Beneath his well-shod feet,
The snorting beast began to trot,

Which galled * him in his seat.
So “Fair and softly," John he cried ;

But John he cried in vain ;
The trot became a gallop soon,

In spite of curb and rein.
So stooping down, as needs he must,

Who cannot sit upright,
He grasped the mane with both his hands,

And eke with all his might.
His horse, who never in that sort *

Had handled been before,
What thing upon his back had got

Did wonder more and more.
Away went Gilpin, neck or nought ;*

Away went hat and wig ;
He little dreamt, when he set out,

Of running such a rig.*
The wind did blow—the cloak did fly-

Like streamer long and gay,
Till, loop and button failing both,

At last it flew away.
Then might all people well discern

The bottles he had slung;
A bottle swinging at each side,

As hath been said or sung.
The dogs did bark, the children screamed,

Up flew the windows all ;
And every soul cried out, “Well done!”

As loud as he could bawl.
Away went Gilpin-who but he ?

His fame * soon spread around;
“He carries weight!*—he rides a race !

'Tis for a thousand pound !"

*

Neck or nought, neck
or nothing, at the
risk of everything.
Wig, an artificial
covering of hair for
the head.
Rig, a piece of folly,
to do something out-
rageous, a wild prank.

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Fame, renown, hav.
ing a great name.
He carries weight I-
meaning the stone
bottles at his belt.

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And still, as fast as he drew near,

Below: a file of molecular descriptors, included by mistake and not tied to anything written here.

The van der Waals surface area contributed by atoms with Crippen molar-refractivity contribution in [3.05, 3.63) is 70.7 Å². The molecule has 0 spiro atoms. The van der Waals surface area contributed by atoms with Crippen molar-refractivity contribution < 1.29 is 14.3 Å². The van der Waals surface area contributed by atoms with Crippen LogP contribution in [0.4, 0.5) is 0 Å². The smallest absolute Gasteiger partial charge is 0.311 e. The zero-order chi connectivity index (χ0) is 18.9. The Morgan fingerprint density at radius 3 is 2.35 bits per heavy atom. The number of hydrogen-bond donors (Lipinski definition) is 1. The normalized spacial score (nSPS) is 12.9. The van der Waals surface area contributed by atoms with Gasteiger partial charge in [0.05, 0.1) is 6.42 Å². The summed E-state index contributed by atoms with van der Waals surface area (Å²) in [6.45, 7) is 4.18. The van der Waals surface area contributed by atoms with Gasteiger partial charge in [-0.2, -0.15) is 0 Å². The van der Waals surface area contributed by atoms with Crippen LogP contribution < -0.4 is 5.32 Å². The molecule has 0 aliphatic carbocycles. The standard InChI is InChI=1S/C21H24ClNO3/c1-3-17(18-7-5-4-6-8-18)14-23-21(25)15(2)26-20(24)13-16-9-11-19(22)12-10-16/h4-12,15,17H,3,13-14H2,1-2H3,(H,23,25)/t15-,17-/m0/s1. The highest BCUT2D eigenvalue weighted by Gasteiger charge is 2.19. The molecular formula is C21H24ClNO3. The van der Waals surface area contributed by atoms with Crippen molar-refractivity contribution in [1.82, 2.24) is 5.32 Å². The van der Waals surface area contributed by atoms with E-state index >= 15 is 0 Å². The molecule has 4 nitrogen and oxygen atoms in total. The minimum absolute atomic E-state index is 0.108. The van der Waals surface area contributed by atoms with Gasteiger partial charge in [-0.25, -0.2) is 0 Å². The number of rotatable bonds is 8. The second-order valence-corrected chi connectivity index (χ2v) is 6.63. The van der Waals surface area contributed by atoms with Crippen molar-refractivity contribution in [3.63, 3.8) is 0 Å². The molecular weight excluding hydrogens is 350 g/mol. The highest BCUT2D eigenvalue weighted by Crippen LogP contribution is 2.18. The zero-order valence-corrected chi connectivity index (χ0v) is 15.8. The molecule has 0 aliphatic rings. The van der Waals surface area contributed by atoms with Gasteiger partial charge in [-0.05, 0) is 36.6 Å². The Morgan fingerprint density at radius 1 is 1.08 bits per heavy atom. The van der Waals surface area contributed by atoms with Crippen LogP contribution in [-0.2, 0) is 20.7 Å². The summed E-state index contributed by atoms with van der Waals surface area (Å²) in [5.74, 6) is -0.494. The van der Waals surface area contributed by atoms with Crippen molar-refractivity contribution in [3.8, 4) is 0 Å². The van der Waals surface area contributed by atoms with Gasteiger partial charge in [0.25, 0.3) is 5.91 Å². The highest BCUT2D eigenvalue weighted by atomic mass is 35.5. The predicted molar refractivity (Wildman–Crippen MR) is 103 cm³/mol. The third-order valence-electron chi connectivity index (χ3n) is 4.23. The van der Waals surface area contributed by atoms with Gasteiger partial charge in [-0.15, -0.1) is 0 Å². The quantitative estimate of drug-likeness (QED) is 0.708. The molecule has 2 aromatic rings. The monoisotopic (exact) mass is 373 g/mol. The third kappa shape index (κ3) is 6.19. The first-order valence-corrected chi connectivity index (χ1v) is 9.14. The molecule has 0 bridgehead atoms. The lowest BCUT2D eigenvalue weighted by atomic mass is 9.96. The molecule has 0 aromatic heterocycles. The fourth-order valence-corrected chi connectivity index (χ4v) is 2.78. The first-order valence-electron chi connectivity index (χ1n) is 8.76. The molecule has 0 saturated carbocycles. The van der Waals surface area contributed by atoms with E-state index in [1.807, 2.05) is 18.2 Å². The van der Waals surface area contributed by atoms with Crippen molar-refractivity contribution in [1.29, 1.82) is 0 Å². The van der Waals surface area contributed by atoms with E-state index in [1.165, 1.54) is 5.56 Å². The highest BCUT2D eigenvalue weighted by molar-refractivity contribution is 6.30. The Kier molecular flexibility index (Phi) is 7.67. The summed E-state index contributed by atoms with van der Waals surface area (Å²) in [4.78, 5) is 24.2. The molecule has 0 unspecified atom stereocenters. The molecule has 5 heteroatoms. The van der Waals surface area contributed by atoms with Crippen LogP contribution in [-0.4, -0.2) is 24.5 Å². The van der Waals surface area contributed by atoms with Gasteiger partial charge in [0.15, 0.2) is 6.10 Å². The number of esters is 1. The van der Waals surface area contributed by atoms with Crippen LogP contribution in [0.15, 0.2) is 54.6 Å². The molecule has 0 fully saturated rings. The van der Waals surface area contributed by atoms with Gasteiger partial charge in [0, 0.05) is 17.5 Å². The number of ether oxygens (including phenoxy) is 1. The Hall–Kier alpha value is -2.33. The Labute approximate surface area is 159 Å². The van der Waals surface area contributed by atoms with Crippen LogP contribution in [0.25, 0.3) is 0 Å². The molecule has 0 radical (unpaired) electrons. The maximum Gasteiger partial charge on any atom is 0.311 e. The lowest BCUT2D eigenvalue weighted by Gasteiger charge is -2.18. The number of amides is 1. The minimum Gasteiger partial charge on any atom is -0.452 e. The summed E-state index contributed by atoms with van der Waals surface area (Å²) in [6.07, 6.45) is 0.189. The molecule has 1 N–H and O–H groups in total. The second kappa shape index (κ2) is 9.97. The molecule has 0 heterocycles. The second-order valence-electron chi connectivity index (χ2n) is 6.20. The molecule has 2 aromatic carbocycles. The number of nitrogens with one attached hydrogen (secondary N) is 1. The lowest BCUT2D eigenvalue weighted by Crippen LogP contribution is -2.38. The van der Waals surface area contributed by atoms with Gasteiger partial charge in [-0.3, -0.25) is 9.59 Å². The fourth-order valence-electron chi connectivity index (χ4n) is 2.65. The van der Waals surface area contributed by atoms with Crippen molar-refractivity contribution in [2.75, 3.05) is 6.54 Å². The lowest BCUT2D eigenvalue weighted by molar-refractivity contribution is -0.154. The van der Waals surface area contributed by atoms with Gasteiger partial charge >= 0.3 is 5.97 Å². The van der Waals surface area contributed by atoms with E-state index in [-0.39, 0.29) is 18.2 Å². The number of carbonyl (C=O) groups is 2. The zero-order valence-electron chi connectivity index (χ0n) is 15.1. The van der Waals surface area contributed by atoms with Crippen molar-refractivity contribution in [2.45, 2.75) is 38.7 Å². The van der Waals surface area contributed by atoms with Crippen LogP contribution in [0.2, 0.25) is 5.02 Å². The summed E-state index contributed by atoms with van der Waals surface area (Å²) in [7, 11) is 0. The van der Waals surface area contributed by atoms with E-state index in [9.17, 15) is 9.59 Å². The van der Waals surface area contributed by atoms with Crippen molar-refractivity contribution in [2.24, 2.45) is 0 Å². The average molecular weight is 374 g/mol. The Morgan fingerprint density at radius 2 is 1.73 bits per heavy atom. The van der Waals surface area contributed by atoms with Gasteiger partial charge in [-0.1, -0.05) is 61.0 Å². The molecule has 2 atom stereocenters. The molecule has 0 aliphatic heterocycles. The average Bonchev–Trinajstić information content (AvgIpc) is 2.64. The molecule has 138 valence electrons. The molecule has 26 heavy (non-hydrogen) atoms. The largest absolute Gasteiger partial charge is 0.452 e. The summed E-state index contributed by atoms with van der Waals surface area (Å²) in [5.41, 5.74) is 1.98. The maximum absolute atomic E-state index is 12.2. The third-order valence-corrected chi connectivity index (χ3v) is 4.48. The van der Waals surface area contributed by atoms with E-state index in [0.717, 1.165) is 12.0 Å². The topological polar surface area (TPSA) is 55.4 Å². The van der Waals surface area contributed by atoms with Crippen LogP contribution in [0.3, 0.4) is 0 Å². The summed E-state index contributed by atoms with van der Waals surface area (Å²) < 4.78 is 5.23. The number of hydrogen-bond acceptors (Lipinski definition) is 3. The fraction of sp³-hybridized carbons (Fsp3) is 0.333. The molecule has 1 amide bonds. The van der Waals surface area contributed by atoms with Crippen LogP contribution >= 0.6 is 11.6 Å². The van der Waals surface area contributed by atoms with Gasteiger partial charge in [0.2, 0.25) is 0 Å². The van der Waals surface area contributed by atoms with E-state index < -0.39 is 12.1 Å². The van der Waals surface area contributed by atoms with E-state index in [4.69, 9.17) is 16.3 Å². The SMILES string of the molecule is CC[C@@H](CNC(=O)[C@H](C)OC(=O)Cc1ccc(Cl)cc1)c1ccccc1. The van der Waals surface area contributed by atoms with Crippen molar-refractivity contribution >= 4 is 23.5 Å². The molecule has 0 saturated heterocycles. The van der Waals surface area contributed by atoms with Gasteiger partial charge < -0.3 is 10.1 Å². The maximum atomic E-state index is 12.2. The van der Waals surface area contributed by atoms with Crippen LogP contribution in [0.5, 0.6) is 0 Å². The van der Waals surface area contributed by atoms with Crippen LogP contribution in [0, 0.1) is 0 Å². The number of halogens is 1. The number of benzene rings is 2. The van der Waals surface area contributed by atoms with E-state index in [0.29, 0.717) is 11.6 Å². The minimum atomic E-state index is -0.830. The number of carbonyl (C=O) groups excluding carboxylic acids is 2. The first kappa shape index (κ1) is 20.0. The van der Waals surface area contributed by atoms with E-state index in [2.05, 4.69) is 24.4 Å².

'Twas wonderful to view,
How in a trice* the turnpike men

Trice, a short time, I20

an instant.
Their gates wide threw.
open

Turnpike men, the

toll-keepers. A turnAnd now, as he went bowing down

pike is a gate put His reeking * head full low,

across a road to stop

those who have to The bottles twain * behind his back Were shattered at a blow.

Reeking, steaming.

Twain, two.
125 Down ran the wine into the road,
Most piteous * to be seen,

Piteous, causing pity.
Which made his horse's flanks to smoke,
As they had basted * been.

Baste, to pour fat

whilst

roasting.
But still he seemed to carry weight
With leathern girdle braced ;

Braced, fastened,
For all might see the bottle necks

Still dangling at his waist.
Thus all through merry Islington

Islington, one of the

northern suburbs of These gambols he did play,

London. 135 Until he came unto the Wash

forms a part of the

town,
Of Edmonton so gay.
And there he threw the Wash about,

On both sides of the way,

Just like unto a trundling mop, 140 Or a wild

goose

at play.
At Edmonton his loving wife
From the balcony * espied *

Balcony, a kind of
Her tender husband, wond'ring much

small gallery outside

a house. To see how he did ride.

Espied, saw. 145 “Stop, stop, John Gilpin !—Here's the house!”

They all at once did cry;
“ The dinner waits, and we are tired ;'

Said Gilpin—“So am I!”
But yet his horse was not a whit *

Whit, the least bit. 150

Inclined to tarry there;
For why? His owner had a house
Full ten miles off, at Ware.*

Ware, a
Hertfordshire, on the

river Lea. So like an arrow swift he flew,

Shot by an archer strong ; 155 So did he fly-which brings me to

The middle of my song.